Convenor: Silvia-Lucretia Nicola

    Although security research has traditionally been dominated by military and strategic fields of scholarship, the establishment of Critical Military Studies in Germany is still in its infancy. This panel aims to examine the changing perceptions of different geopolitical security frameworks over the past four decades and how they have been navigated within the Bundeswehr, interrogating often taken-for-granted categories related to the armed forces. Innovatively, all paper present findings based on recently declassified records, contributing thus to a democratisation of security documents. By combining historical, sociological, and political science methods and perspectives, this panel traces the perceived transformations of security and the securitisation of threats in terms of both discourse and practice within the Bundeswehr. Discursively, the panel unravels on a macro level the complex interplay between the renunciation of the word “war” in the official usage of the Bundeswehr, while the institution transitioned to a fluid zone of securitisation and “peace”. This development is also traced on a micro level through the military-political security thinking of the military elite of the early 1990s. How the transition between war and peace, and all the shades of grey in-between, has been navigated in practice will be shown, on the one hand, by analysing the missions of the German Navy. On the other hand, the same tension can be found years later, in a different context, in Afghanistan. By looking at these case studies from the point of view of practice, the performativity of peace and security and their relationship will be revealed.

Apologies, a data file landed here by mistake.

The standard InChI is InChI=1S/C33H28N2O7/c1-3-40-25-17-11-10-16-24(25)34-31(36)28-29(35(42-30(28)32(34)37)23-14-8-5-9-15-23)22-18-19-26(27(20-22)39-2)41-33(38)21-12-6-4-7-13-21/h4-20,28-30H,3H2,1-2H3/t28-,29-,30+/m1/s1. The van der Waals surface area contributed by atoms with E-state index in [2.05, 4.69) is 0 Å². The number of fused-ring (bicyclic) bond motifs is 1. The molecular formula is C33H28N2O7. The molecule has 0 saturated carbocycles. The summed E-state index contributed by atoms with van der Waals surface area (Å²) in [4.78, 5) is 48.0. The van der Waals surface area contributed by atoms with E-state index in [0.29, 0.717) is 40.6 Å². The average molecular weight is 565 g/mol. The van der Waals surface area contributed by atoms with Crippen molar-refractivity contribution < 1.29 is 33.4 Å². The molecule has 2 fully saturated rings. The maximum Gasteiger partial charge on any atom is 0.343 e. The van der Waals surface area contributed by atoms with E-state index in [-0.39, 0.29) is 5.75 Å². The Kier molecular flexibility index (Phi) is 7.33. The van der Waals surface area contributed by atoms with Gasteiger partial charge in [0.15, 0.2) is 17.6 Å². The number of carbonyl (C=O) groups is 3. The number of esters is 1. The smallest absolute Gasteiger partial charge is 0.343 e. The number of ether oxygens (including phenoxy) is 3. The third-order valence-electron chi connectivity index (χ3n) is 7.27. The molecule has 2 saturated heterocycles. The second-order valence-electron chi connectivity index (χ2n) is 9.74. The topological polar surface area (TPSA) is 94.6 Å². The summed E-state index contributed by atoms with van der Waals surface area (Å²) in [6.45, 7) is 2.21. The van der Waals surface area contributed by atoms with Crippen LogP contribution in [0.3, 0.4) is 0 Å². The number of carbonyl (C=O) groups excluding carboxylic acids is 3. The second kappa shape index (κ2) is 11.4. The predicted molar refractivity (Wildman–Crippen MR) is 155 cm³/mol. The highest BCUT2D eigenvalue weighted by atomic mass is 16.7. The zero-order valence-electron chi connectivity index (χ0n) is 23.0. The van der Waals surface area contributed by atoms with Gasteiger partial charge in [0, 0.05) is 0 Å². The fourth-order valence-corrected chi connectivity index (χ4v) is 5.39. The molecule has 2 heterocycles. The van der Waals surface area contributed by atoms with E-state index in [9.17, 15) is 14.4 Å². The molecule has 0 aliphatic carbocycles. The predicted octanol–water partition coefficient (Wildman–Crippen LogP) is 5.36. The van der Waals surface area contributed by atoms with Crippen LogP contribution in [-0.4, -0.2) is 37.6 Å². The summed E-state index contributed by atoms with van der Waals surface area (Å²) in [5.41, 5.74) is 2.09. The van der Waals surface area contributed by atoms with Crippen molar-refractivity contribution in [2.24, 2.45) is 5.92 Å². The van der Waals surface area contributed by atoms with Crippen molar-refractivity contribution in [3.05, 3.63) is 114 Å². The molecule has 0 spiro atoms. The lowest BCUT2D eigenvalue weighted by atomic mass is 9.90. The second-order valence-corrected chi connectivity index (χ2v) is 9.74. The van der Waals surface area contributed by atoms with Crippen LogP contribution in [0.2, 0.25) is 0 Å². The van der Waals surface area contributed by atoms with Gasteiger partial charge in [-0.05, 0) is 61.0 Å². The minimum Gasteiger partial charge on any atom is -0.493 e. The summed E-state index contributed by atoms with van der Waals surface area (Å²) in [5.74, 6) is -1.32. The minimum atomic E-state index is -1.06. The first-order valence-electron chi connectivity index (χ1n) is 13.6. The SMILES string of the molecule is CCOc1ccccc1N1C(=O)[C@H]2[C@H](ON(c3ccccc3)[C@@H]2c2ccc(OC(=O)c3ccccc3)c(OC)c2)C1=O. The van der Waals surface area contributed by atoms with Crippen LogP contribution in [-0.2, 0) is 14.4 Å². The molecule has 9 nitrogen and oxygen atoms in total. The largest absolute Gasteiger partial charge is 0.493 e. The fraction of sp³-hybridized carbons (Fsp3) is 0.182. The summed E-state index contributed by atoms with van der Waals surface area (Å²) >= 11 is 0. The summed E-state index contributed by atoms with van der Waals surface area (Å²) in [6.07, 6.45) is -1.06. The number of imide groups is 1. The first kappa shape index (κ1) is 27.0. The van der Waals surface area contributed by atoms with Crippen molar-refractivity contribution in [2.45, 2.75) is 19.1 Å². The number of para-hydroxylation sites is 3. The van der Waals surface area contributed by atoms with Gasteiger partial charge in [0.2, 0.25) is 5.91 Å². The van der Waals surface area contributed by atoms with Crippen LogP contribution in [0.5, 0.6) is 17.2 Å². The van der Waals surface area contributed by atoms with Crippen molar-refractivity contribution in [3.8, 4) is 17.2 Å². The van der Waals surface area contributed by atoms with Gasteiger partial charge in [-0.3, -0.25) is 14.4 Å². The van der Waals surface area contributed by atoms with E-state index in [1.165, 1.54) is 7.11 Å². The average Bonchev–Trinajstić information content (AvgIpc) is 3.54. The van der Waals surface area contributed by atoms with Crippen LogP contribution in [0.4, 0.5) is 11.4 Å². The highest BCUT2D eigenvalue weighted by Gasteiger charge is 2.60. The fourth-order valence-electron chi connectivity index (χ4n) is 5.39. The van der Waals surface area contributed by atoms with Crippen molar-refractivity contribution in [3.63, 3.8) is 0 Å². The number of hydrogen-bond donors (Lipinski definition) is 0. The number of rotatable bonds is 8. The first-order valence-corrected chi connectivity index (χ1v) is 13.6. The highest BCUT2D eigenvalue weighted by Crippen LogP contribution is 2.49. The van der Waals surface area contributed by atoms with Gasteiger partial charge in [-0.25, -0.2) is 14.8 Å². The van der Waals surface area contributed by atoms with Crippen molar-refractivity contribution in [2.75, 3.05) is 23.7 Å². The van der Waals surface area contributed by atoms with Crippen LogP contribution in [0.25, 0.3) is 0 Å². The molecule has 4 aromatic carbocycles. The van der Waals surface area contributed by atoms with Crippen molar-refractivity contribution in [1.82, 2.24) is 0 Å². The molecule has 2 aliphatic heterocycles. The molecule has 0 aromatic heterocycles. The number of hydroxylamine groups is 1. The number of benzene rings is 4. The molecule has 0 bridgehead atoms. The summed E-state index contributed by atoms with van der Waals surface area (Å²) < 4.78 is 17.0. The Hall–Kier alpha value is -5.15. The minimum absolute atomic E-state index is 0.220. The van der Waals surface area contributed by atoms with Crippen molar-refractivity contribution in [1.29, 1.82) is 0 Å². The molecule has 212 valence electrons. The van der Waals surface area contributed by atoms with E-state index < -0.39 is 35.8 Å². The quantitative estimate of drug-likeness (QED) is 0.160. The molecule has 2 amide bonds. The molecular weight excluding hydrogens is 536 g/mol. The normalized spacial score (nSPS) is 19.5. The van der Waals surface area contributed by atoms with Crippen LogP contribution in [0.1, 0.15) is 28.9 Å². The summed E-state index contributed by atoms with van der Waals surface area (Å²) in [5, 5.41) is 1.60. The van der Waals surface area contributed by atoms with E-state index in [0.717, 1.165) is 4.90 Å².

Subject Area C - EU Peace

  • A hybrid approach to peacebuilding

    Convenor: Ehlimana Spahić